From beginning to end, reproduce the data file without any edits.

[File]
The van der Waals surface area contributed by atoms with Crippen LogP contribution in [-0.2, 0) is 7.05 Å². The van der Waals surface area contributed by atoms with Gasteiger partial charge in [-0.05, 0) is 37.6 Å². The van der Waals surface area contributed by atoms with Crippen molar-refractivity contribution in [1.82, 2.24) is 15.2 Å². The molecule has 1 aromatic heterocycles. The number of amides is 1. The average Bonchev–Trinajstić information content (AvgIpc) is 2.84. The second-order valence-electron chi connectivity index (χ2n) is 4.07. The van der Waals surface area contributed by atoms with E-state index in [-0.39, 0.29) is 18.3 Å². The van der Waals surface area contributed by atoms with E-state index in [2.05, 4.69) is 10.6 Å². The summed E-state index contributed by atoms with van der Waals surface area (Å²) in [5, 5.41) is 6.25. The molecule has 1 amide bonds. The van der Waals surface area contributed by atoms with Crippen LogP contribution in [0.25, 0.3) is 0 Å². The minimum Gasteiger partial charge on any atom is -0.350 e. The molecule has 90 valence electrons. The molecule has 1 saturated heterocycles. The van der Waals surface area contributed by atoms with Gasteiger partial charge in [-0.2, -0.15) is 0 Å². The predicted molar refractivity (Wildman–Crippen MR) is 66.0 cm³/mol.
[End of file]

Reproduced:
The van der Waals surface area contributed by atoms with Crippen LogP contribution in [-0.2, 0) is 7.05 Å². The van der Waals surface area contributed by atoms with Gasteiger partial charge in [-0.05, 0) is 37.6 Å². The van der Waals surface area contributed by atoms with Crippen molar-refractivity contribution in [1.82, 2.24) is 15.2 Å². The molecule has 1 aromatic heterocycles. The number of amides is 1. The average Bonchev–Trinajstić information content (AvgIpc) is 2.84. The second-order valence-electron chi connectivity index (χ2n) is 4.07. The van der Waals surface area contributed by atoms with E-state index in [-0.39, 0.29) is 18.3 Å². The van der Waals surface area contributed by atoms with E-state index in [2.05, 4.69) is 10.6 Å². The summed E-state index contributed by atoms with van der Waals surface area (Å²) in [5, 5.41) is 6.25. The molecule has 1 amide bonds. The van der Waals surface area contributed by atoms with Crippen LogP contribution in [0.25, 0.3) is 0 Å². The minimum Gasteiger partial charge on any atom is -0.350 e. The molecule has 90 valence electrons. The molecule has 1 saturated heterocycles. The van der Waals surface area contributed by atoms with Gasteiger partial charge in [-0.2, -0.15) is 0 Å². The predicted molar refractivity (Wildman–Crippen MR) is 66.0 cm³/mol.